Canon C500 versus C300 Mark II
Welcome to the Windy Films blog. Be sure to check back for our thoughts on gear, business, and film. Today we have a post all about 4K and the newest crop of 4K camera's being released by Canon.
We recently decided to part ways with our beloved Canon C100 and upgraded to the Canon C500. We found a good price on a used C500 and couldn't pass it up. I love(d) the C100. It was lightweight, simple, and ran all day without protest. In my mind, the C100 and its younger sibling, the C100 Mark II, are two of the best value documentary cameras that money can buy.
Back to the C500. The first thing we noticed about the C500 is that it is clearly not the C100. On the surface, they may look similar. But under the hood, these are two very different creations. Set the C500 to 1080p MXF, your cards and batteries will last for hours. It is when you switch it over to 4K and plug in an external recorder (the only real choice being the Odyssey 7Q/7Q+, which I'll explain after this) that the C500 really starts to show off. The fan kicks on and it is clear that the camera is working hard to pull down a huge amount of data from the sensor. The resolution and dynamic range are truly astounding. We have really been pushing these features to the limit in some of our recent interview setups and have been able to compose an ultra-wide that holds detail across the frame. It is also amazing at retaining detail through bright windows, which is something we would have to otherwise shoot around. See the example below.
Good & Bad for the Canon C500:
- 60fps @ 4K RAW
- 120fps @ 4K HRAW
- Incredibly sharp
- Incredible dynamic range.
- Incredibly well built
- Weather sealed
- Intuitive menus - near identical to C100
- Lens exchange button
- Battery life
- Fan noise
- Data rates at 4K RAW - FYI 4K @60fps works out to about 23mins = 1TB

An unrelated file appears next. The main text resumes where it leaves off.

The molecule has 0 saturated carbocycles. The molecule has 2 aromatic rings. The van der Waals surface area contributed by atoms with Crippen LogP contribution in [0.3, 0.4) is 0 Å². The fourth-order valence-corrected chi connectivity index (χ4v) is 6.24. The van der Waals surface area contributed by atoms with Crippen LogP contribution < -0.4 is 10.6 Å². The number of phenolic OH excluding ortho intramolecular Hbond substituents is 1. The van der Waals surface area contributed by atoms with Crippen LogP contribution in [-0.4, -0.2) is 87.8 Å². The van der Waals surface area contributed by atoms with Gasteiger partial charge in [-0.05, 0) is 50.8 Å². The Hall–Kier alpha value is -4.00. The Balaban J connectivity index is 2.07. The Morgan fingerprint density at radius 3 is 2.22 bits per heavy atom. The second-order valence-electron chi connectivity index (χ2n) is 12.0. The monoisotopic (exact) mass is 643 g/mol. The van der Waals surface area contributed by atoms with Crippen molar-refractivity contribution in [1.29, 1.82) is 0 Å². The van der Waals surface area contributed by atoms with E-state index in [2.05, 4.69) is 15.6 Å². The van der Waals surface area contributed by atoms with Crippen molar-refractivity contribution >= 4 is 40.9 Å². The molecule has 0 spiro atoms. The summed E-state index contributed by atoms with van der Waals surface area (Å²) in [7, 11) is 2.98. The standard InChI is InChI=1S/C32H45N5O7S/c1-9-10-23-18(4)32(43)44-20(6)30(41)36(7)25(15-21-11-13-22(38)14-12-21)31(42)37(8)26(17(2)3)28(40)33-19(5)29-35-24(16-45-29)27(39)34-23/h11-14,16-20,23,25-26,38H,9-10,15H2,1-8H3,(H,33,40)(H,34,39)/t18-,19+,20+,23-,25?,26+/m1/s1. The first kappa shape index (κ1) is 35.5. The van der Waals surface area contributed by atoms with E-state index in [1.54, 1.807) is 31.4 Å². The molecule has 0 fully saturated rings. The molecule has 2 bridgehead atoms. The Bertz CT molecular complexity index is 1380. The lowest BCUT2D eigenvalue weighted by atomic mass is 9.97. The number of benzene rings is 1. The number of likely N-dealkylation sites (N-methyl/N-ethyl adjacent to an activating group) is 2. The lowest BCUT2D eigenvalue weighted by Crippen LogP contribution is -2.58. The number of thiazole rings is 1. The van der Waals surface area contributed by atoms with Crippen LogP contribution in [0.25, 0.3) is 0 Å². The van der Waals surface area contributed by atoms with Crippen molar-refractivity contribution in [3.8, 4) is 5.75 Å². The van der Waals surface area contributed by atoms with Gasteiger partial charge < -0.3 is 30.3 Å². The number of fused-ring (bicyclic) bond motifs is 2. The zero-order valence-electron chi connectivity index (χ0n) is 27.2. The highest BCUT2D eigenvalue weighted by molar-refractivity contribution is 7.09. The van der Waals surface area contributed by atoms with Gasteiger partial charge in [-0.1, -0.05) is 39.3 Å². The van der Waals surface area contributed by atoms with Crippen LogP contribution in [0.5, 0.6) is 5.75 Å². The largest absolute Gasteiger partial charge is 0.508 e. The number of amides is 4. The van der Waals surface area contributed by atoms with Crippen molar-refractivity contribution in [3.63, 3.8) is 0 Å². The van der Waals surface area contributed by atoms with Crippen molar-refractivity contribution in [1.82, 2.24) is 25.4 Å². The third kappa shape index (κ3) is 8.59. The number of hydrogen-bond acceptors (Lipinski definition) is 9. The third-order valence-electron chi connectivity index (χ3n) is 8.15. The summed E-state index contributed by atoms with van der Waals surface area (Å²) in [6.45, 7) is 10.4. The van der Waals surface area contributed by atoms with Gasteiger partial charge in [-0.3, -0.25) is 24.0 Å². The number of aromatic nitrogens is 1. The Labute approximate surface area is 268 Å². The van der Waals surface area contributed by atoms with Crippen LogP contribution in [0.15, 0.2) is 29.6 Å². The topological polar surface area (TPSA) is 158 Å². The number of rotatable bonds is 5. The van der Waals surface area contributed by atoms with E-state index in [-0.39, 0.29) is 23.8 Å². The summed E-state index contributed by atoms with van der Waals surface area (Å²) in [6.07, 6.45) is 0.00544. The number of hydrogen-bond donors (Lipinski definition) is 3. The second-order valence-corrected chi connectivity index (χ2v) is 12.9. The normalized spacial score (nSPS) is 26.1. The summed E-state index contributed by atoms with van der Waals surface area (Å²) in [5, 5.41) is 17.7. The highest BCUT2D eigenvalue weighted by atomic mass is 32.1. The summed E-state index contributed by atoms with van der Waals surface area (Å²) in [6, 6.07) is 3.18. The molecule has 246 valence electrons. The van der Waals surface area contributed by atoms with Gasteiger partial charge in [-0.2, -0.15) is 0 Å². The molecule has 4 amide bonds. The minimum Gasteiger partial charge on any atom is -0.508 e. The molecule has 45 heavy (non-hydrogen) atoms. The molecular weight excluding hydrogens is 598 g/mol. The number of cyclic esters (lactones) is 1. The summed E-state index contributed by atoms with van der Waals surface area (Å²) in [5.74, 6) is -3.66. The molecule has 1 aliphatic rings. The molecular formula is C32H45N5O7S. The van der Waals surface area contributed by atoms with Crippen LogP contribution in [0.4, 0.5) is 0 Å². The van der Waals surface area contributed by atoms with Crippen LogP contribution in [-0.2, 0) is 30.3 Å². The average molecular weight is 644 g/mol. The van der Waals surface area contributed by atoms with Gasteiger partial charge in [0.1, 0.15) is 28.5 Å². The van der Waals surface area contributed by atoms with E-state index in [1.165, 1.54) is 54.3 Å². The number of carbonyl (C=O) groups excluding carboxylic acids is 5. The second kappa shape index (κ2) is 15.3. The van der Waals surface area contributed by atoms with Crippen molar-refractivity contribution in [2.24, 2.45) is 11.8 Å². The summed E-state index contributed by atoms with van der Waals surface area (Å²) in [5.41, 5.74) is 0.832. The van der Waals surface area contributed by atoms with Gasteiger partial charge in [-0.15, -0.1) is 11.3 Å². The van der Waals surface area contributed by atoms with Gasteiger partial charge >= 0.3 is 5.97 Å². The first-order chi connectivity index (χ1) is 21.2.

- The Odyssey 7Q (sometimes)
Like I mentioned above, to REALLY use the Canon C500, you need an external recorder. Using the Odyssey 7Q (7Q, for short) is like going from texting on an iphone to texting on a flip-phone. They both technically do the same thing and outcomes are identical, the flip phone is just going to make you work harder for it. Don't get me wrong, the 7Q is a fantastic piece of equipment. The quality of the monitor alone is worth its full price tag. The problem lies in the fact that its interface is just finicky and takes a minute. Switching from RAW to ProRes - Count to 40. Swapping SSD's - Count to 20. Turning it on or off - Count to 30. The time can add up, especially on a documentary set where no one is waiting for you. However, I have never lost a single frame of footage from the 7Q. Ultimately, that is all I care about. I will always take dependability over speed and the 7Q is as dependable as they come. If you would like to know more, Convergent Design announced huge price-drops on both the Odyssey 7Q & 7Q+ at NAB 2015 that are worth checking out.
As with all camera purchases, as soon as I got the Canon C500, the Canon C300 Mark II was announced. But that's the way it is - there is always something new on the horizon. In a perfect world, I would wait until NAB every year and see what is announced, plan my budget accordingly, and in 3 months buy the camera. If only. But as with most documentary film companies, we are constantly on the go, making deadlines and constantly delivering the greatest content in the shortest amount of time. I made a small chart comparing the C500 and C300 Mark II. It is not terribly scientific but it explains the differences and similarities better. I will let you draw your own conclusions and opinions from the chart but this makes me feel pretty good about the C500.